Cutting shapes from textile fabrics and attaching them to another fabric or garment in order to decorate the base material. The ornamental fabrics are most often sewn to the base fabric, but may also be attached with adhesive. Quilts are frequently made with appliquéd patterns, and fabric artists and fashion designers often use this technique.

embroidery
Ornamentation of a fabric by using any of a wide variety of decorative hand or machine stitches in the same or a contrasting color. Different styles of embroidery are often associated with particular geographic regions or ethnic groups.


batik
A hand technique for decorating textiles in which parts of the fabric are covered with wax. The fabric is immersed in a dyebath and only the unwaxed area absorbs the dye. The wax is removed. If the design requires another color, wax is applied again to the area to be protected against the dye, and the fabric is placed in the dye again to add the new color. This can be repeated as often as the artisan wishes. The fabric produced by this method in Indonesia is made in traditional designs and colors, and the name batik is an Indonesian word. These designs are often imitated in machine prints for Western fashions.


tie dye
A method of decorating a garment or fabric by tieing string or other material around pre-selected areas in order to prevent dye from being absorbed by these areas. The unprotected area takes up the dye, the tied area does not. To get multicolored effects, the fabric can be tied in other areas and dipped in another colored dye. This process can be repeated as often as desired. When tie-dyed fabrics become fashionable, imitations of these designs are often made by machine printing.


shibori
A method of ornamenting fabric by stitching and forming gathers in the fabric before it is dyed. After dyeing, the stitching is removed and the crinkled areas released. The areas protected from the dye by the stitching and gathering absorb the dye in irregular patterns characteristic of these fabrics.


spangles
Decorative pieces, usually made from metal or plastic, that have a hole through which they can be sewn to a garment. Sequins, which are usually round and fairly small, and paillettes, which are larger and made in different shapes, are the most common types of spangles. They are often combined with beads in decorating evening dresses, handbags, and other accessories.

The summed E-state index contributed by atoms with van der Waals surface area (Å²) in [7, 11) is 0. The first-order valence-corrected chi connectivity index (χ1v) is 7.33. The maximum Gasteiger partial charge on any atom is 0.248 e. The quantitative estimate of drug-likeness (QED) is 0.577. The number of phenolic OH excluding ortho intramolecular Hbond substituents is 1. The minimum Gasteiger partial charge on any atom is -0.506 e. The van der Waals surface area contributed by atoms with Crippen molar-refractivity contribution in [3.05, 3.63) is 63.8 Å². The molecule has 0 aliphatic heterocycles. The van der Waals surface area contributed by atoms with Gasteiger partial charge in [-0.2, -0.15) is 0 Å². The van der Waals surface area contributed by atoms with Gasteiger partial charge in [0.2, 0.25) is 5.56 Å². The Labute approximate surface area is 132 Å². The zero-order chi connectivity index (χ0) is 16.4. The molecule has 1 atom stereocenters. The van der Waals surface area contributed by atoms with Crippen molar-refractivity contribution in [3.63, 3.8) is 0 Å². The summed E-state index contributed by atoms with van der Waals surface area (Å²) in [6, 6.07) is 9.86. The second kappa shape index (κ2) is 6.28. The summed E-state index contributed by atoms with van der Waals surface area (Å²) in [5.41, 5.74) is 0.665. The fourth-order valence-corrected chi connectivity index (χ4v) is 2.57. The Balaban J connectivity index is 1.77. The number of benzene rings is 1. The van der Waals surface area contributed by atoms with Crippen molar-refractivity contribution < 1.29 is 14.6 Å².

gimp
A type of braid that has a heavy central core covered by a more decorative outer layer of fiber that is arranged into a design on the surface of a garment, sewn into place, and forms a raised decorative area.


bugle beads
Beads of an elongated tubular shape that are often sewn onto garments as ornamentation. Colors can vary.


galloon
(1) A very ornamental braid, made often in gold, silver, or other metallic colors that is flat and wide and has both edges finished in the same way. It is sometimes decorated with jewels or colored stones and has been popular as ornamentation for evening wear. (2) Lace with matching edges on both sides. (3) Tape or braid of narrow width that is applied as trimming.


soutache braid
A flat braid, generally rather narrow. Applied in rows or, more often, in complex ornamental patterns to decorate ares of a garment.


chiné/ warp print
A style of printing in which the lengthwise (warp) yarns are placed on the loom, a design is printed on these yarns, after which the crosswise (weft) yarns are inserted. The resulting print has a hazy, misty appearance. Most often used for gowns and other highly decorative garments.


lace and tatting
Lace and tatting are constructed by knotting. Most lace today is made by machine. It can be made either in narrow pieces or as a large piece of fabric. Handmade lace was either bobbin (also called pillow) lace or needlepoint lace. Bobbin lace was made by winding thread on small bobbins and interlacing the thread around pins held in a design on a special lace-making pillow. In needlepoint lace, a thread follows a pattern made on stiff parchment paper. It is held in place with small stitches. Then the background, which holds the design thread in place, is worked with a needle and thread. When complete, the holding stitches are cut and the lace removed from the pattern. Different lace designs developed in different regions and usually were given the name of the town where they were first made. Tatting is a hand technique in which thread is wound on small shuttles and the artisan makes loops and designs with the shuttle. Tatting is generally narrow and is used for trimming.


macramé
A hand technique for making small pieces of fabric and trimmings by knotting from two to four or more yarns, strings, or cords into a variety of decorative patterns. Macramé has been fashionable periodically and is most often seen in belts, handbags, vests, or as trimmings. Sometimes beads are incorporated into the design of the fabric.